What the Taliban–IS rivalry means for South Asia

With the announcement of a Taliban government in Afghanistan now just a day away, the terrorist group’s ties with India and the future of the relationship between the two countries are under the spotlight.

On Tuesday, the Taliban knocked on the doors of the Indian embassy in Qatar’s capital Doha for talks. Taliban leader Sher Bahadur Abbas Stanikzai met Indian Ambassador Deepak Mittal. In a statement issued by the Ministry of External Affairs, it was said that the request for the meeting came from the Taliban.

Apart from the meeting, Abbas Stanikzai also talked about political, economic, commercial and cultural relations with India in a 45-minute video statement.

It was Abbas Stanikzai who had earlier tried to persuade India, through his Kabul and Delhi contacts, not to call back its diplomats from Kabul. It had also tried to assure the security of the Embassy and diplomats of India in Kabul.

While Abbas Stanikzai is spearheading the Taliban’s efforts to build cordial relations with India, the question remains whether all of the group is on one page.

According to sources, there may be some differences within the Taliban when it comes to relations with India. The Haqqani faction, in particular, is believed to be thinking differently.

On the face of it, both Abbas Stanikzai and Anas Haqqani, who represents the Haqqani faction, have said that the Taliban wants good relations with India

However, Anas Haqqani has told his contacts in Kabul and Delhi that talks with India will be taken forward only a few weeks after the formation of the Taliban government and its consolidation.

According to sources, Anas Haqqani has also told his contacts that when they sit for talks, they will see what are India’s conditions. “And the conditions will not only be of India alone, but we will have conditions too,” he is learnt to have said.

Anas Haqqani, however, did not disclose the terms through his contacts. But the issue of Kashmir is not on the agenda of the Taliban, Anas Haqqani has declared in his interviews.

A day later, Taliban spokesperson Suhail Shaheen said in an interview to the BBC that it has “the right to raise our voice for Kashmiri people”. This creates doubt on the intentions of Taliban.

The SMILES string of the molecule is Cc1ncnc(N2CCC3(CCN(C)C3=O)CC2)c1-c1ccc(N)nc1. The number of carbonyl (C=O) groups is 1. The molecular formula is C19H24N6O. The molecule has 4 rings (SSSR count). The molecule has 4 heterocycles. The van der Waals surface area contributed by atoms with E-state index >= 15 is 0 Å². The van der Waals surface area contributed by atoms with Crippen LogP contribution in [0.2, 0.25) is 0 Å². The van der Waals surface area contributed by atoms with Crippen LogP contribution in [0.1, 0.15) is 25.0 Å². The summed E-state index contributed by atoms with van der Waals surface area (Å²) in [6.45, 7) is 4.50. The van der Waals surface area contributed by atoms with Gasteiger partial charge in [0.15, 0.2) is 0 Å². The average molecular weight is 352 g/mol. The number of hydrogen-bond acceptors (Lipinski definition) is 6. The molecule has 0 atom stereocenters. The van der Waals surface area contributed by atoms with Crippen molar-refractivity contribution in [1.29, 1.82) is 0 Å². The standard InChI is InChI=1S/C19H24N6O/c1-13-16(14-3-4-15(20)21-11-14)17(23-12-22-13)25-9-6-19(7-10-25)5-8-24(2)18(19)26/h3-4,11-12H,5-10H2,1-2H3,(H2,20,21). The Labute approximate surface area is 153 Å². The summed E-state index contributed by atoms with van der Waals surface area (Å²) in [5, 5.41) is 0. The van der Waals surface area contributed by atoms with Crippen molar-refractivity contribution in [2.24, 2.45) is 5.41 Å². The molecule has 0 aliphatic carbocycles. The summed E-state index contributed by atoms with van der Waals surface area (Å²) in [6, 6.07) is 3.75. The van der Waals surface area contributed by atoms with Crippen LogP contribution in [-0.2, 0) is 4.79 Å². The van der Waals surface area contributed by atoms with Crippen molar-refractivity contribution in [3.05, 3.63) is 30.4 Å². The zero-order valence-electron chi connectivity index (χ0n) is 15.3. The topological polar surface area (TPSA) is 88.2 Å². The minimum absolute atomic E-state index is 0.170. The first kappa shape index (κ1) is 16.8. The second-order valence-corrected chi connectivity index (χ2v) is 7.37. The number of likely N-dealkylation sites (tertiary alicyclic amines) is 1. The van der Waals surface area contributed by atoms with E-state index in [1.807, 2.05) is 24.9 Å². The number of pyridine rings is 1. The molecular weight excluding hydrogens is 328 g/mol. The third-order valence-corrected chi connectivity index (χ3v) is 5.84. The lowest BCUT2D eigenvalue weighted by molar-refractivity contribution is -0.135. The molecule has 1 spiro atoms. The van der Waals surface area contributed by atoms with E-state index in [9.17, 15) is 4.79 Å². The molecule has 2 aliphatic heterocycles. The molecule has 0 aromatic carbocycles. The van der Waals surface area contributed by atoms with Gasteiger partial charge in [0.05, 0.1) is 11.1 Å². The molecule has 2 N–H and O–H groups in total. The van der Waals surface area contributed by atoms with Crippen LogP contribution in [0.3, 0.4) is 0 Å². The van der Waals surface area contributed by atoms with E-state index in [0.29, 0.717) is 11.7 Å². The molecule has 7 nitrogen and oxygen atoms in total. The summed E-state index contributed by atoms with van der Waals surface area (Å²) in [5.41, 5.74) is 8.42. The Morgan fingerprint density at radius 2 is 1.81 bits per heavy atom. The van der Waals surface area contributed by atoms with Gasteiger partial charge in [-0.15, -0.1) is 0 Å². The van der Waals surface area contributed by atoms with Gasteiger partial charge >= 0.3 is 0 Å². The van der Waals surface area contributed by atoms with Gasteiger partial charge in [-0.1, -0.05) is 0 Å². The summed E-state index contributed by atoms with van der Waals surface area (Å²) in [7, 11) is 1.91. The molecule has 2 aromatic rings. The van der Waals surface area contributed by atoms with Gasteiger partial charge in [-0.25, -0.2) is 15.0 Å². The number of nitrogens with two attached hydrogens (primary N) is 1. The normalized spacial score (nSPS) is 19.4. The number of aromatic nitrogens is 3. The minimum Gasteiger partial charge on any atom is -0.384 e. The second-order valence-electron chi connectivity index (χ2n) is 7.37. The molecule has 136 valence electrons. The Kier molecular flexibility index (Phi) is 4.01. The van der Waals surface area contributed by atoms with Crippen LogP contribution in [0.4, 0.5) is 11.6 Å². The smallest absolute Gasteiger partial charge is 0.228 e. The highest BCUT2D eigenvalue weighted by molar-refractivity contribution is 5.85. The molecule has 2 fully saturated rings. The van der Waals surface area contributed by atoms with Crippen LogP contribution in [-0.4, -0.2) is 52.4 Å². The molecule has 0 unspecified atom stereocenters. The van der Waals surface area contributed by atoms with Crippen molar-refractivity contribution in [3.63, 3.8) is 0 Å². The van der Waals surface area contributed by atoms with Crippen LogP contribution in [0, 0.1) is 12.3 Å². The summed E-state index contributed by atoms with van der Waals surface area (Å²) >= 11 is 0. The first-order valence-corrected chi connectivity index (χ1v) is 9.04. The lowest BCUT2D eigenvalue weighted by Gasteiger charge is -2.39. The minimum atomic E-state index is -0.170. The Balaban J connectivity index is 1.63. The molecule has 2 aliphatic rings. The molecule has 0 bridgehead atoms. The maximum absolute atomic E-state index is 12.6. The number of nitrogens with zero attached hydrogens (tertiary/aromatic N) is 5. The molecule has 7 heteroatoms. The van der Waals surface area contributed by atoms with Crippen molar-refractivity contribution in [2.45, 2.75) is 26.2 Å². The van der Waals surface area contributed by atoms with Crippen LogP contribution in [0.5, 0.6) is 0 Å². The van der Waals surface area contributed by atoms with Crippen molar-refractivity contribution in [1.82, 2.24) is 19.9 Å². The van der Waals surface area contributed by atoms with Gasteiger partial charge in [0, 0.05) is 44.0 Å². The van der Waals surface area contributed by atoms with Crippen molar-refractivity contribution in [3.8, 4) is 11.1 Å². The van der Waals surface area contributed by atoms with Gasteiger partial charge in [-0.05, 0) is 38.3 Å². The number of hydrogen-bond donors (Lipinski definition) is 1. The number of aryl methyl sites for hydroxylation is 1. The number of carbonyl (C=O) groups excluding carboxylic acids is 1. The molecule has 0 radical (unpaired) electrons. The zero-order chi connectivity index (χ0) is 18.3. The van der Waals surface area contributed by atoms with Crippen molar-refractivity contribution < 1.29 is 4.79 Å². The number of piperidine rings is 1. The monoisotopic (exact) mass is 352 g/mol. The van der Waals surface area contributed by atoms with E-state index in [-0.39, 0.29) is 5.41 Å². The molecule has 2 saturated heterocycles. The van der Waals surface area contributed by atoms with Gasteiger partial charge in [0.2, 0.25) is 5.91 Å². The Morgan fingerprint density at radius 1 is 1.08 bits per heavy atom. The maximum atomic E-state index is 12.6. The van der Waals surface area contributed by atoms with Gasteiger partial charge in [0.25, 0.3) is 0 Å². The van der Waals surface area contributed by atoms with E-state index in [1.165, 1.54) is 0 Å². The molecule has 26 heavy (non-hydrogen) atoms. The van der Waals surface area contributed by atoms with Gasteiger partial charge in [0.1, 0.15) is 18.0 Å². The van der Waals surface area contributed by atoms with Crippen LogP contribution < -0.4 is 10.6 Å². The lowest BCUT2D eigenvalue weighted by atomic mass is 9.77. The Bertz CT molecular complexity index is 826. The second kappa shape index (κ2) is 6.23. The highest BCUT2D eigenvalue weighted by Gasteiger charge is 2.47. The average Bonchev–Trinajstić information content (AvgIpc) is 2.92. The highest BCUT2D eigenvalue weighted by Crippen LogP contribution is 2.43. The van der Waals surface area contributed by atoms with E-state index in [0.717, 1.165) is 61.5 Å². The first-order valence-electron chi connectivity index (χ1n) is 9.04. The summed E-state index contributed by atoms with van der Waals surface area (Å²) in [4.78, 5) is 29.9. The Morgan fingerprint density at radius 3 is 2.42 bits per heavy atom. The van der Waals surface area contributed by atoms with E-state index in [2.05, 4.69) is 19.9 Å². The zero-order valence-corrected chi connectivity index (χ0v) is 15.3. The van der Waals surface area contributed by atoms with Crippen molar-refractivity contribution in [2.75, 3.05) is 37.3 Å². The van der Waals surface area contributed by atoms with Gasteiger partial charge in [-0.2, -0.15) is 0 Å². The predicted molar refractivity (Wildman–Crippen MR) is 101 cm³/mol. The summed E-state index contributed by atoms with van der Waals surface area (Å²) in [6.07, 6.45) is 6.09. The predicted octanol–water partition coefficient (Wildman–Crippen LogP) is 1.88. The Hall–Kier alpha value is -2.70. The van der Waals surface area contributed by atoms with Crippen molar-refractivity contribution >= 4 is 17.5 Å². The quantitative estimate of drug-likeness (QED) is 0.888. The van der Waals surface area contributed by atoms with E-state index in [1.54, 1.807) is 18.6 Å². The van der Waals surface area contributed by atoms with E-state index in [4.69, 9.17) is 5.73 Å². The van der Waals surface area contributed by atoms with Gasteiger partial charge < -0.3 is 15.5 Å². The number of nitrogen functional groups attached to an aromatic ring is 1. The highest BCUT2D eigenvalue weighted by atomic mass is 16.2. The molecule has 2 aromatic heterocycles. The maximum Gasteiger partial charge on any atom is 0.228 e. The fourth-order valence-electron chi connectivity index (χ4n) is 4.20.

Anas Haqqani, among the members of the Taliban’s negotiating team at the Qatar office, is one of the most influential Taliban leaders.

He is the youngest son of Haqqani faction founder Sirajuddin Haqqani and brother of Sirajuddin Haqqani. Sirajuddin Haqqani is the head of the Haqqani Network.

The Haqqani Network is that faction of the Taliban that has been directly getting Pakistan’s support and power and is considered an extension of the country’s spy service ISI.

With the help of this faction, Pakistan has been maintaining its stronghold on the Taliban.

Sources have even said that Pakistan wants departments and ministries like intelligence and defence to remain with the Haqqani Network once the Taliban forms a government.

Pakistan’s attempt to run its agenda in Afghanistan and within the Taliban through the Haqqani faction has not been a secret.

This is the reason why the Haqqani faction of the Taliban wants to advance the talks with India according to their convenience and conditions.

The impact of this division – compounded by geographical and tribal differences – will not make the path of Taliban’s talks with India easy.

Given its interests in Afghanistan, India is unlikely to be able to shun the Taliban completely.

Especially when all the powerful countries of the world including the US are talking about cooperation and coordination with the Taliban at present, India cannot walk alone with the flag of opposition to the group.

China has already joined hands with the Taliban. Russia is also seen standing with the group. It is strategically more important that India also does not end its presence in Afghanistan.

The relationship between the Taliban and India, which has always considered the group a terrorist outfit and never recognized its previous government, is not going to be for the benefit of India alone, the Taliban also sees a big advantage in this.

Courtesy: NDTV

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